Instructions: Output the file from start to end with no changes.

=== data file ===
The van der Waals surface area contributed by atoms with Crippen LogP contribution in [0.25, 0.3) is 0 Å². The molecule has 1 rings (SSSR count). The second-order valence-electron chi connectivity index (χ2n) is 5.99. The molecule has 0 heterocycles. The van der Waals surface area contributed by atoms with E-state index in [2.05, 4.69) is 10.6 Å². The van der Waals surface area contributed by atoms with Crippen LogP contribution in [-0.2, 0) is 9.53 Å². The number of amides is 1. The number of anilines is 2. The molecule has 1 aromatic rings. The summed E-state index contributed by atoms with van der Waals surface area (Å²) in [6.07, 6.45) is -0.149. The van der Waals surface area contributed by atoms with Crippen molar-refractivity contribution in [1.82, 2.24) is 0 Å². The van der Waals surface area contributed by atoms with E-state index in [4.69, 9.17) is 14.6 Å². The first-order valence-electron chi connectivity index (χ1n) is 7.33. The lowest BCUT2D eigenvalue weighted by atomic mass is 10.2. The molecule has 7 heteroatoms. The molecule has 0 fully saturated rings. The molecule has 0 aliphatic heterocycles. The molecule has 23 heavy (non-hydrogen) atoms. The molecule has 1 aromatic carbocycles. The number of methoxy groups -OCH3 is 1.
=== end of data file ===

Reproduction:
The van der Waals surface area contributed by atoms with Crippen LogP contribution in [0.25, 0.3) is 0 Å². The molecule has 1 rings (SSSR count). The second-order valence-electron chi connectivity index (χ2n) is 5.99. The molecule has 0 heterocycles. The van der Waals surface area contributed by atoms with E-state index in [2.05, 4.69) is 10.6 Å². The van der Waals surface area contributed by atoms with Crippen LogP contribution in [-0.2, 0) is 9.53 Å². The number of amides is 1. The number of anilines is 2. The molecule has 1 aromatic rings. The summed E-state index contributed by atoms with van der Waals surface area (Å²) in [6.07, 6.45) is -0.149. The van der Waals surface area contributed by atoms with Crippen molar-refractivity contribution in [1.82, 2.24) is 0 Å². The van der Waals surface area contributed by atoms with E-state index in [4.69, 9.17) is 14.6 Å². The first-order valence-electron chi connectivity index (χ1n) is 7.33. The lowest BCUT2D eigenvalue weighted by atomic mass is 10.2. The molecule has 7 heteroatoms. The molecule has 0 fully saturated rings. The molecule has 0 aliphatic heterocycles. The molecule has 23 heavy (non-hydrogen) atoms. The molecule has 1 aromatic carbocycles. The number of methoxy groups -OCH3 is 1.